Car dealerships seem to be facing very uncertain times. Governments around the world including Canada have committed to significantly reducing Greenhouse Gas emissions in an effort to prevent global warming. As a result, every major auto manufacturer has committed to an Electric Vehicle strategy which is being rolled out to many dealerships that are now in the process of transforming their dealerships to sell and support EV cars. The problem is auto dealerships do not have cars, petrol or electric, to sell due to the global shortage of microchips and EV batteries required in new cars. Will car dealerships have any EVs to sell in the transformed EV dealerships any time soon?
Why do we have a microchip shortage?
The COVID-19 pandemic has had an impact on nearly every industry. As countries around the world faced lockdowns, and people became ill from COVID-19, worldwide manufacturing came to a halt, as did the global supply chain. This destabilized the world’s trade networks and caused shortages in raw materials which prevented efficient and dependable supply chains that existed prior to COVID.
Nearly everything we use from a car to a toaster requires microchips, and since over the past two years the pandemic has disrupted the equilibrium of consumerism and manufacturing, the manufacturing and distribution of much-needed microchips and semiconductors has tipped off balance. Last year, the global automotive industry lost more than $200 billion in sales. This lack of new cars available in the market caused used car sales to skyrocket. Dealerships simply did not have cars to sell. Mainly due to the lack of these highly important microchips, vehicles could not be rolled off the production lines, and the wait time for new vehicle purchases increased up to a year. Despite the automotive industry only using between 5% to 10% of the worlds semiconductor supply annually, auto manufacturers still could not get their hands on microchips, even when labor shortages and supply chain issues got more or less resolved. This was due to most chip manufacturers switching their attention to servicing other industries such as personal electronics. Since the era of 5G phones has recently arrived, requiring more sophisticated microchip technology, microchip factories had to restructure their manufacturing process to accommodate this change. Unfortunately, chips for the auto industry was left behind, as they waited in a long line for their orders to be completed.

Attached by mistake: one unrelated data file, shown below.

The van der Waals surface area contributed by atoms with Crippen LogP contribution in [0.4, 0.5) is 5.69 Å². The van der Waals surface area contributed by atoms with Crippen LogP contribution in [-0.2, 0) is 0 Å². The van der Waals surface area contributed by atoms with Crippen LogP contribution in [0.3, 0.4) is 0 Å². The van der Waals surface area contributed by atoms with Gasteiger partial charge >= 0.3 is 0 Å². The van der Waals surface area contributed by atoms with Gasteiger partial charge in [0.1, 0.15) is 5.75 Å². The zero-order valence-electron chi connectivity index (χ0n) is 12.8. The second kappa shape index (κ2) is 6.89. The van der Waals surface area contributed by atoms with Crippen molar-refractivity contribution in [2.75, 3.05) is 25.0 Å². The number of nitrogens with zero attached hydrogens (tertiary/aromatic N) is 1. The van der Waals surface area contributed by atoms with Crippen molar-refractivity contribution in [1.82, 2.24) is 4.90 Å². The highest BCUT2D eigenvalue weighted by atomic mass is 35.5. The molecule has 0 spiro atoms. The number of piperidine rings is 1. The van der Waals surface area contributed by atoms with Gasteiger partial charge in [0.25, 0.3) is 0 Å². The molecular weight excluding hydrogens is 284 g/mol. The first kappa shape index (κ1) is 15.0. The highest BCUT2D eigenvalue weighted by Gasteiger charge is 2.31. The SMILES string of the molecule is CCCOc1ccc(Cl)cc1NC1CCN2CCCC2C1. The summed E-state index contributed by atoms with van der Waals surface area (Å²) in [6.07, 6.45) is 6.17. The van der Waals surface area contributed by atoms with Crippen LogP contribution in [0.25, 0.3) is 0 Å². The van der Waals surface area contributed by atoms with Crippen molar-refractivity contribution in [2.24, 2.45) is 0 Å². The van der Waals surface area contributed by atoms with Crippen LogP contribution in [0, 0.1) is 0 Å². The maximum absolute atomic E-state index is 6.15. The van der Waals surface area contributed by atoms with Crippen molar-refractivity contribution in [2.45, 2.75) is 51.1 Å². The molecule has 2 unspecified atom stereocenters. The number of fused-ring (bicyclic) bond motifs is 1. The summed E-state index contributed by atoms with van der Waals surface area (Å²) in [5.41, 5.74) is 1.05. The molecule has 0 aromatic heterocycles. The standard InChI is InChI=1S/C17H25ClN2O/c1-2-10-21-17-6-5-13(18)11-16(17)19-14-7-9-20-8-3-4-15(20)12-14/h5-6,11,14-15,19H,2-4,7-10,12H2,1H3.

Currently, China is the main producer of semiconductor chips in the world, and with the current rise in political tensions between Taiwan, China, and the West, who knows what the future may hold for the stability of the microchip industry in its current state.
How are the microchip shortages being addressed?
You may be thinking, why don’t we simply make these microchips domestically? After all, it would cut out the inconvenience and uncertainty of trans-pacific shipping along with political and diplomatic hurdles, while also ceasing to be dependant on foreign powers and navigating through harsh political landscapes. Unfortunately, its not that simple. Manufacturing semiconductor chips is a very technologically sophisticated process that takes years of setting up factory infrastructure to achieve. In order to produce chips, crystalline silicon wafers must be crystallized over a 14-week period, and the process of making a chip from start to finish requires over 700 calculated steps. Despite these hurdles, the US Federal Government has recently signed the CHIPS and Science Act of 2022 which will allocate nearly $53 Billion to fund the domestic manufacturing of semiconductor chips and will also support research into furthering technologies associated with advanced microchips. The funding will also financially support the push towards more cutting-edge chips with higher compacity for processing and computing power which are more desirable for intensive calculations and computing. The demand for these high-tech chips has been increasing as they are needed for various applications such as AI technology seen more and more in self-driving cars.
What is our government doing from here on in?
In accordance with fighting global climate change, the Canadian government has committed to decarbonizing virtually the entire transportation sector by 2035. By that year, all sales of new light-duty combustion engine vehicles in Canada will stop. Zero emission vehicle (ZEV) sales targets have been set for light-duty vehicles to increase to 395,000 by 2026, 1.2 million by 2030, and 2 million by 2035. This would make about 40% of all light vehicles on the road by 2035 to be ZEV.